The history of the decipherment of the Mayan script


August 11, 2022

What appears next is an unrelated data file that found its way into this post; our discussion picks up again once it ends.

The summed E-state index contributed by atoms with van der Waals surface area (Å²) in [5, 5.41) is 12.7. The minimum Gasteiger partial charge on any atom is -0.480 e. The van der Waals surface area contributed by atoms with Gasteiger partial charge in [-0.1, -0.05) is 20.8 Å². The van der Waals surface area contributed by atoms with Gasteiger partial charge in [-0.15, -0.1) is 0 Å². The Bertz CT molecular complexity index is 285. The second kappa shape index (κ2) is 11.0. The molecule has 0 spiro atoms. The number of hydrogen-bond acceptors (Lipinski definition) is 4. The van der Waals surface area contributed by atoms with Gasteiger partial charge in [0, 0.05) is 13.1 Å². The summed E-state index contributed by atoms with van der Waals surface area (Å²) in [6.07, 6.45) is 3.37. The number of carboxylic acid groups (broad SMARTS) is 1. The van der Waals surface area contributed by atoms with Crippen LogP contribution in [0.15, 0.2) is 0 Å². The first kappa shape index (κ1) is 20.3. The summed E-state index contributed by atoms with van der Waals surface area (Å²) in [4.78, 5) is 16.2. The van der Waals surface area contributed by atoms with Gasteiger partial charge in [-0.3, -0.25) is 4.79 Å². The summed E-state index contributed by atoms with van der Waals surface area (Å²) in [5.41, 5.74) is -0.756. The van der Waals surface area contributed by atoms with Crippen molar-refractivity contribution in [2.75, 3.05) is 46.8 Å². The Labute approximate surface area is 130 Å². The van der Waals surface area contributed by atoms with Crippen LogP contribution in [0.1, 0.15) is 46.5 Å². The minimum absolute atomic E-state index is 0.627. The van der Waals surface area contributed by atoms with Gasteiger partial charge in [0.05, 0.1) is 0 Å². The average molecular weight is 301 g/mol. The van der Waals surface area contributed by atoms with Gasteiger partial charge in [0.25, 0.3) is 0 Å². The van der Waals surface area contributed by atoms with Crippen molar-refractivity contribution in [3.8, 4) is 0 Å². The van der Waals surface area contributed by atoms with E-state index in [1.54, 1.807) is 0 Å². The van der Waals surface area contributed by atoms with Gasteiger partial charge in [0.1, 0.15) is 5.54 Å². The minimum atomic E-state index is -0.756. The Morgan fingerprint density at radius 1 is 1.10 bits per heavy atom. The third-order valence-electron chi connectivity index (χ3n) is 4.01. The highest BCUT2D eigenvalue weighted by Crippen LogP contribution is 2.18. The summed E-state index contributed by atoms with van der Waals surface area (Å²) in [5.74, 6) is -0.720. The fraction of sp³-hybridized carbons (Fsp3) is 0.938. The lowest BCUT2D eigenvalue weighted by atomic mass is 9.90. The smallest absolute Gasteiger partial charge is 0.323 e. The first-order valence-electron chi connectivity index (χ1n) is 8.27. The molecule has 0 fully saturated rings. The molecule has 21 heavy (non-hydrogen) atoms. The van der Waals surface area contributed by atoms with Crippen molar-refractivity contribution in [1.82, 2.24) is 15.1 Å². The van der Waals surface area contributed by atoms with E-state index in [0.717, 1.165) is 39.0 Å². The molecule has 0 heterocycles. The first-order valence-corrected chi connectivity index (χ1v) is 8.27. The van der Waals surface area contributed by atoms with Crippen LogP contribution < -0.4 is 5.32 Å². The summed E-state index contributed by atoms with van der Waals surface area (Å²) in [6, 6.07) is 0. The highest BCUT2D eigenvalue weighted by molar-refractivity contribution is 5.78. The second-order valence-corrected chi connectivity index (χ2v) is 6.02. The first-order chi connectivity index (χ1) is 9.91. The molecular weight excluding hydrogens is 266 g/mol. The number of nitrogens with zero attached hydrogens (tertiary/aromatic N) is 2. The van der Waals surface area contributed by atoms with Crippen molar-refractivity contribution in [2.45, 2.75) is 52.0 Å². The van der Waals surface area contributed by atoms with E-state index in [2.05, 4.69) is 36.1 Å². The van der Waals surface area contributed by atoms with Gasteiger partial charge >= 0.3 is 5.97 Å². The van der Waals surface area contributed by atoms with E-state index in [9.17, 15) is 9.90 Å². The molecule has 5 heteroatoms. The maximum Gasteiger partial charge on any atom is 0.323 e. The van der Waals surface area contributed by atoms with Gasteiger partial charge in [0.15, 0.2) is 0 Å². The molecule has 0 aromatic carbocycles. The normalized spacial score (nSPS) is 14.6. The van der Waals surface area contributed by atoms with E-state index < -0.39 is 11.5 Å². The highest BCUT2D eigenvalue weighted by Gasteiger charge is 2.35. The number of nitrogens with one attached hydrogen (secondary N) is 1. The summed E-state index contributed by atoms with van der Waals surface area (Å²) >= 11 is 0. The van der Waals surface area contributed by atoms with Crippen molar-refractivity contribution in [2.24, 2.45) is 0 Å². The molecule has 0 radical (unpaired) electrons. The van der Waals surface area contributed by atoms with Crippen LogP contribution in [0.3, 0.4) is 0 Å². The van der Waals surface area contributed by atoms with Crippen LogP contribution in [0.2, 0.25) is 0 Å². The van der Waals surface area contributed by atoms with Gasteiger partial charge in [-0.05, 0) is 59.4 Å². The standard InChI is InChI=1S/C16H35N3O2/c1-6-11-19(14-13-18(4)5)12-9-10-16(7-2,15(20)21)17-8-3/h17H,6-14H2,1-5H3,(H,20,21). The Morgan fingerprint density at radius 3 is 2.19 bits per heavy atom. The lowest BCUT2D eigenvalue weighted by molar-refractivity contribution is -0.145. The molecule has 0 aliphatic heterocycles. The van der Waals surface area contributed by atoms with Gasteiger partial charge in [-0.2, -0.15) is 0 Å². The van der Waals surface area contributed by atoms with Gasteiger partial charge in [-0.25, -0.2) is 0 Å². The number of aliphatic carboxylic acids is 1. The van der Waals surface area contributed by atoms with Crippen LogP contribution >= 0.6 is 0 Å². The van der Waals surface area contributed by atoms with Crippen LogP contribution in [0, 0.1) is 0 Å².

The decipherment of the Mayan script became possible in the 19th century under the influence of Jean-Francois Champollion's successful decipherment of the Egyptian script. For the first time, Maya hieroglyphic texts were published in the 1810s, and a comprehensive field study of the monuments of this civilization in Mexico and Guatemala began to be carried out starting from the 1830s. In 1862, Abbé Brasseur de Bourbourg discovered in Madrid a manuscript of Diego de Landa's Report on Affairs in the Yucatan, which contained important information about Maya writing. In the 1870s and 1890s, the surviving Maya codices were published. During the same period, attempts were made to phonetically read Mayan written characters, but they were unsuccessful. Gradually, the opinion about the purely symbolic nature of Maya signs triumphed, and extreme opinions were put forward about the complete impossibility of deciphering writing. After the decoding of the calendar in the 1880s, a huge number of publications were devoted to the calendar series. In the first half of the 20th century, attempts were made to create catalogs of written characters, an influential school of Mayan studies was formed, headed by Eric Thompson, who, completely denying the presence of phonetic elements in the Maya letter, prevented publications in this direction, using his administrative capabilities. In 1962, he published the most complete catalog of Maya signs to that time. The phonetic decoding of writing was continued in the 1930s by Benjamin Whorf, giving the correct reading of a number of characters. In the late 1940s, Yuri Knorozov took up a comprehensive study of the Mayan writing based on the work of de Landa, who, using the material of the codes, was able to successfully solve the problem of reading. In 1963 he published his book, The Mayan Script, and in 1975 published a translation of the surviving Mayan codices. In parallel with Knorozov in the USA in the 1950s, Heinrich Berlin and Tatyana Proskuryakova applied the structural method to Maya epigraphic monuments and proved the presence of historical and genealogical information in the texts. In the 1970s, the Knorozov method also triumphed in the West. Beginning in the 1980s, US researchers began to read and reconstruct historical information contained in steles and inscriptions in palaces and temples.